There were no French Protestant schools available to them. The Catholics refused to have any Protestants in their schools and so English was the language of their schooling. After attending Mount Royal elementary school Beatrice went to The High School of Montreal. The five eldest children all earned scholarships from the lower schools so their parents didn’t have to pay fees.

The Bruneau children all received a good education. Beatrice went on to McGill’s Normal School, the Teacher’s College, where she received her teaching diploma. This program later moved from the downtown campus to MacDonald College in Saint Anne de Bellevue. She came 23rd out of 61 students and won the Superintendent’s prize in French. She received elementary and first-grade staff certificates and passed in cardboard work. Beatrice later earned her French Specialist certificate from the Protestant School Board. At that time, as they could only hire Protestants to teach in their schools, native French speakers had no problem finding a position. In 1907 Beatrice was hired by the Protestant Commissioners as a teacher without experience.

When Ismael and Ida made another move, this time to Cornwall, Ontario, Beatrice and two sisters, Herminie and Helvetia stayed in Montreal teaching in public schools. They all gladly left the crowded quarters over the mission hall to lodge with a fellow minister, a friend of their father’s.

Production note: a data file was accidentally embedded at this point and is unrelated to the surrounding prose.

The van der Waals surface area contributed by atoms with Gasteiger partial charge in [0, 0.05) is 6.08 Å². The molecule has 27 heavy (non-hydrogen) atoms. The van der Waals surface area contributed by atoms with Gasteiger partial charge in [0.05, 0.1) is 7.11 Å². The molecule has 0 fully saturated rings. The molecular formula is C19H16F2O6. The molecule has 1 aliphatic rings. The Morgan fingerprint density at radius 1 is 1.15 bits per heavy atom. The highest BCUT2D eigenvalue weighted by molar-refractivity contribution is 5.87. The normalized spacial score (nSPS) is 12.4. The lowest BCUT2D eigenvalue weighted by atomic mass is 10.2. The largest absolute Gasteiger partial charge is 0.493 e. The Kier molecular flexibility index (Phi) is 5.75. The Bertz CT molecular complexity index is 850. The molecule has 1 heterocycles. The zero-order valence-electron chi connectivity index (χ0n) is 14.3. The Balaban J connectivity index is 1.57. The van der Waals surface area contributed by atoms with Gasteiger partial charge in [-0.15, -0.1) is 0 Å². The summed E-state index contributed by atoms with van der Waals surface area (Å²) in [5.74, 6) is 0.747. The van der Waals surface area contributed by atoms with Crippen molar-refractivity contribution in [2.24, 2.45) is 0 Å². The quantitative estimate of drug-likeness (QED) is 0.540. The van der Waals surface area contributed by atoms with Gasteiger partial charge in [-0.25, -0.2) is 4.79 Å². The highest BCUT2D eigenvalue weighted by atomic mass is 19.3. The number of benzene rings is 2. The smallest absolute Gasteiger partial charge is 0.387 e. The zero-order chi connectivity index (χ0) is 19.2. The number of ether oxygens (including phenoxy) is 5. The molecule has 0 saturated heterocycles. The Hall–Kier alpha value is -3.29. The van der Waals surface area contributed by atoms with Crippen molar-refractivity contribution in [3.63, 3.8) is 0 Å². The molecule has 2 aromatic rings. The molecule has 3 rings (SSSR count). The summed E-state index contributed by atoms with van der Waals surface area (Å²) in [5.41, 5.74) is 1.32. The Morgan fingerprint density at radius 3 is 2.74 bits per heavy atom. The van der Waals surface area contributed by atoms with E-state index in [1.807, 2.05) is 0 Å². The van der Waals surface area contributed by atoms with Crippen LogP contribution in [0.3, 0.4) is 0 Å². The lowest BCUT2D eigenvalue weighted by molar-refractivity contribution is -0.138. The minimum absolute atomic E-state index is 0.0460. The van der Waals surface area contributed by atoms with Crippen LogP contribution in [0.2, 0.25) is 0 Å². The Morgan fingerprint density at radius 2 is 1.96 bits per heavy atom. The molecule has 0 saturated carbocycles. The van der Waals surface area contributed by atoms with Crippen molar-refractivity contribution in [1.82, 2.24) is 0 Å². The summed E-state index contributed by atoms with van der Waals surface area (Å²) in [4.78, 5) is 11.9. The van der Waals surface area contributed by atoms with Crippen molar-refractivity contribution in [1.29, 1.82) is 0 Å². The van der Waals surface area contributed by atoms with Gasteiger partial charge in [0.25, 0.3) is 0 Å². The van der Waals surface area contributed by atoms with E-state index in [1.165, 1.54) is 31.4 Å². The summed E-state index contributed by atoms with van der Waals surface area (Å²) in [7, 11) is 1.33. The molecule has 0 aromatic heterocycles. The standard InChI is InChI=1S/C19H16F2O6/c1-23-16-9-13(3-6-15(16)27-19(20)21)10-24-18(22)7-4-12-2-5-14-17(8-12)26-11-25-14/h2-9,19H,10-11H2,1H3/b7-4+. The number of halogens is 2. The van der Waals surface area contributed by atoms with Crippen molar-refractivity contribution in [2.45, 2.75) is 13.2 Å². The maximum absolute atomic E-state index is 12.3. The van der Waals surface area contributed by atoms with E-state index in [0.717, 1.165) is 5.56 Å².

The 1912 letter indicated that Beatrice had been teaching at Mount Royal School on St Urbain Street in Montreal, the same school she had attended. Her teaching career lasted only five years. She married Rene Raguin that July and never taught again. She quietly persevered in her family life looking after her husband and raising their five children.

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Notes:

Grannie told us one joke. I now realize it was connected to the area where she grew up. A woman was riding the bus up St Lawrence Blvd. The driver called out Rachel, the bus stopped and a woman got off. He then called out Marie Anne and another woman got off. The woman then went up to the driver and said my name is Suzanne, when do I get off?

Walking with God in Duquen, A. Sydney Bruneau 1960s, transcribed by his granddaughter Virginia Greene in 2017. A copy with the author.

The Gazette, Montreal Quebec, Canada. May 29, 1907, page 8. Downloaded Nov 16, 2019.

The Gazette, Montreal, Quebec, Canada. June 14, 1907, Page 12. Downloaded Nov 16, 2019.